In preparing for the removal of the engine, I began disassembling the cooling system. The one thing that always bothered me with this conversion was how the radiator tied into the engine. The common way the radiator is piped is to relocate the bottom outlet to the other side of the radiator in order to tie into the water inlet. The engine water inlet is on the driver’s side of the engine. The problem is the outlet of the radiator and the water inlet of the engine have to be perfectly aligned for the hose to fit well. Even if you get the inlet and outlet to line up, there is a certain amount of tomfoolery required to get the hose in place and seal up properly. A Sunbeam Alpine forum user came up with a novel solution, keep the stock orientation of the Sunbeam Alpine radiator and run a radiator hose along the front of the car under the radiator. This modification makes removing the radiator a simple process and does not require 4 hands to install the radiator into the system. This is kind of confusing but I’ll explain.
In the pictures below, you can see how the engine inlet and the radiator tie into each other. From the radiator outlet to the engine inlet, there is about 4″ of radiator hose. Removing/installing this hose is more than difficult. To make matters worse, the radiator fan must be installed ahead of time, and installing the radiator while trying to install the hose and not damage the radiator fins is an exercise in futility. So after you have finished, you have bent fins, bloody knuckles, and a hose that potentially won’t seal. I think you get the picture. There had to be a better way.
The first order of business was to have the radiator modified back to the original configuration of the radiator inlet on the top left and the outlet on the bottom right. The only change from the original configuration was the rotation of the outlet 90 degrees toward the driver’s side. This setup would allow for the cross-flow of the radiator and utilize the recommended Gates P/N: 22080 hose which would tie the radiator outlet to the engine inlet. The picture on the right shows the trimmed hose prior to installation. This setup allows for flexibility in the radiator installation and the hose can even be installed after the radiator is installed.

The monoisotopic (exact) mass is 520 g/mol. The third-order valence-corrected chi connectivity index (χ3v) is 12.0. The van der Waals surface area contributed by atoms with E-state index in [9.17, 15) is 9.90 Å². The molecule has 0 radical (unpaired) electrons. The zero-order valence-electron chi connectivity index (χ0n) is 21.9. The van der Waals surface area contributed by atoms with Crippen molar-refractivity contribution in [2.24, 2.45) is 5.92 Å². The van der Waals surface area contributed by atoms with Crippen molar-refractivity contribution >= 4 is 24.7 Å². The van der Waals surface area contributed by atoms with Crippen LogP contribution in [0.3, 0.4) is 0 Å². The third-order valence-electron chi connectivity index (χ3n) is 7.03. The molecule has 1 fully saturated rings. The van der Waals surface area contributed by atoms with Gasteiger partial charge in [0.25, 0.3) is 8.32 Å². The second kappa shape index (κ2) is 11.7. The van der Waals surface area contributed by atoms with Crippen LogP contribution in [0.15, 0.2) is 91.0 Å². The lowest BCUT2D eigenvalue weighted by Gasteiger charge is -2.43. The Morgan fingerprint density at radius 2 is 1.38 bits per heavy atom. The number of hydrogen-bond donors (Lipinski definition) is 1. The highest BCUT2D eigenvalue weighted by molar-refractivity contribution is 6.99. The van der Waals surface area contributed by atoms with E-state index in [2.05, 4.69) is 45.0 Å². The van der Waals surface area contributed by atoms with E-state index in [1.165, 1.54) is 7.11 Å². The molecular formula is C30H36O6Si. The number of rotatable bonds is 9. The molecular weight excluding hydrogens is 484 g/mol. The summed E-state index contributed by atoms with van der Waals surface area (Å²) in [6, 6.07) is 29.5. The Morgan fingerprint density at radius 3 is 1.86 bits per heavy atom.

After trimming the hose and installing the hose, the final fit-up was quite easy. This is a simple solution to a complicated problem. This solution solved the problem of having to fight the installation of the radiator and all it cost was a radiator show to relocate a couple of inlets and outlets on the radiator and $20 for Gates radiator hose. The one issue I would still need to address was how the hose was going to be secured under the radiator. After some thought, I decided a couple of p-clamps secured with rivet nuts would secure the hose in place and prevent the hose from coming in contact with the mechanical fan. There was a perfect piece of sheet metal above the hose and below the radiator where the p-clamps could be secured to. The secondary advantage of the hose is that it does block airflow under the radiator. However, this only solved the problem at the bottom of the radiator.
The secondary issue was the water outlet at the top of the engine. The coolant outlet of the engine faces toward the passenger side of the engine as shown in the upper left photo above. The water outlet needs to move to the drive side in order to mate up with the radiator. The forum member solved this issue by cutting off the neck and rewelding it to the other side of the engine. This relocated the hose and allowed for the whole system to work properly. I purchased the modified neck and it fits perfectly on the engine. However, the final fit-up would have to wait until the engine is back in the car and married to the transmission. Once that happens, the modified cooling system will be checked for any issues. Motor on.